Jane Eyre: Review

13 Mar

Jane Eyre has been on my TBR pile for years. Although I read many great pieces of classic literature in high school – including Wuthering Heights, a masterpiece by another brilliant Bronte – Jane Eyre was never assigned. In my adult life, I have picked up the novel several times, only to put it aside after a few chapters. (I’ll admit that the length of the novel intimidated me, even as an adult.) After joining the Mount TBR Reading Challenge, however, I resolved to finish Jane Eyre this year. And I’m SO GLAD I did!

Jane Eyre’s early life is miserable. After her parents pass away, Jane is sent to live with her cruel aunt and loathsome cousins. Though Jane’s aunt dotes upon her own children, she treats Jane with contemptuous detachment. She is, after all, only raising Jane due to a promise she made to her dying husband. Jane’s cousins are equally unlikable – they either ignore Jane completely or treat her with ruthless hostility. Jane is relieved, therefore, when her aunt agrees to send her to Lowood, an all-girls boarding school. Rather than providing the freedom Jane yearns for, however, Lowood reinforces the submission and deprivation to which the young girl has grown accustomed. In spite of all obstacles, Jane is resilient. She not only excels in her studies at Lowood, but she also becomes a beloved teacher at the school. Soon, however, Jane knows she must move on to other opportunities and thereby finds herself at Thornfield. While at Thornfield, Jane falls in love with Mr. Rochester, the manor’s brooding, mysterious owner. Throughout the novel, Charlotte Bronte traces their dark romance.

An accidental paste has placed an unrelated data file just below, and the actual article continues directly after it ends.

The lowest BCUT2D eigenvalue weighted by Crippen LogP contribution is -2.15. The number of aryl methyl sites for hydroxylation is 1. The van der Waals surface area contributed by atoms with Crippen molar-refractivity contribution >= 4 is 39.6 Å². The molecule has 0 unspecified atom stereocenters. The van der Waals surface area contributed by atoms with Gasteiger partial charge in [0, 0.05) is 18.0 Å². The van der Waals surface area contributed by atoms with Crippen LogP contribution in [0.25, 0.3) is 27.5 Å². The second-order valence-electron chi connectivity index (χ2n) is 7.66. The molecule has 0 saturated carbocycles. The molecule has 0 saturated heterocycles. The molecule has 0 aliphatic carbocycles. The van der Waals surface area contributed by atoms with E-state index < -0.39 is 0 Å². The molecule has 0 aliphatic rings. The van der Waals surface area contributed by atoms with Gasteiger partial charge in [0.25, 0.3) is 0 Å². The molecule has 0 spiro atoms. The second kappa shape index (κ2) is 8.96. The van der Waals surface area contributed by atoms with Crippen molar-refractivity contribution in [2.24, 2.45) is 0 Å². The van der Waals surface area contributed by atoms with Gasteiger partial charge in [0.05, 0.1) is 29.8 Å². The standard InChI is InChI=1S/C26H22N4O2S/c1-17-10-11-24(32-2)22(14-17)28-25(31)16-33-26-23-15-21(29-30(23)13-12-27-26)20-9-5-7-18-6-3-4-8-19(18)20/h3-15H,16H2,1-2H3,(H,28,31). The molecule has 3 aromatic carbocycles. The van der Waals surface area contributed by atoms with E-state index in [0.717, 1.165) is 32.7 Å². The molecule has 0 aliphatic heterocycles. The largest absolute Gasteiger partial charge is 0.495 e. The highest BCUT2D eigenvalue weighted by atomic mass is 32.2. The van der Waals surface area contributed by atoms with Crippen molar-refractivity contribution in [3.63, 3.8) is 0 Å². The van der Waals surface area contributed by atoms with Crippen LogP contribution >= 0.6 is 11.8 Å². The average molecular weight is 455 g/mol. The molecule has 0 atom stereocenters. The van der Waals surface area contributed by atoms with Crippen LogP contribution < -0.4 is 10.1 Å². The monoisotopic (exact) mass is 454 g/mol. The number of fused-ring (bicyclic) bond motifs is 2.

In many ways, I’m thankful that I didn’t read this book in high school. I don’t think I would have appreciated it as much as a teenager as I do now. For instance, the importance of Jane’s  inner turmoil as she considers St. Clare’s proposal would have been lost on me as a teenager. As an adult, however, I found myself cheering for Jane as she chose to refuse his proposal. Jane knew she might not receive another proposal, yet she would not wed a man who did not love her passionately – like Mr. Rochester. The stubbornness that Jane uses to resist her ruthless cousin at the beginning of the book saves her from a lifetime of service with a man she cannot love.

I also enjoyed the darkly romantic nature of Bronte’s book. Mr. Rochester is certainly a mysterious character! He is haunted by his past. Oh, and he’s haunted by his crazy wife hiding in the attic. 🙂 I have to admit that I was tempted to hate Mr. Rochester MANY times. After all, he did not reveal his past marriage to Jane until it was uncovered by his brother-in-law at the ceremony. This was certainly ill-treatment of a woman who showed him acceptance, understanding, and love. I found myself loving Mr. Rochester simply because Jane loved him.

Jane Eyre is now one of my favorite books! This is my fourth book for the Mount TBR Reading Challenge. It is the fifth book I’ve read so far in 2012. I’m currently in the middle of A Northern Light by Jennifer Donnelly and The Merchant of Venice by William Shakespeare, both of which are on my TBR list.

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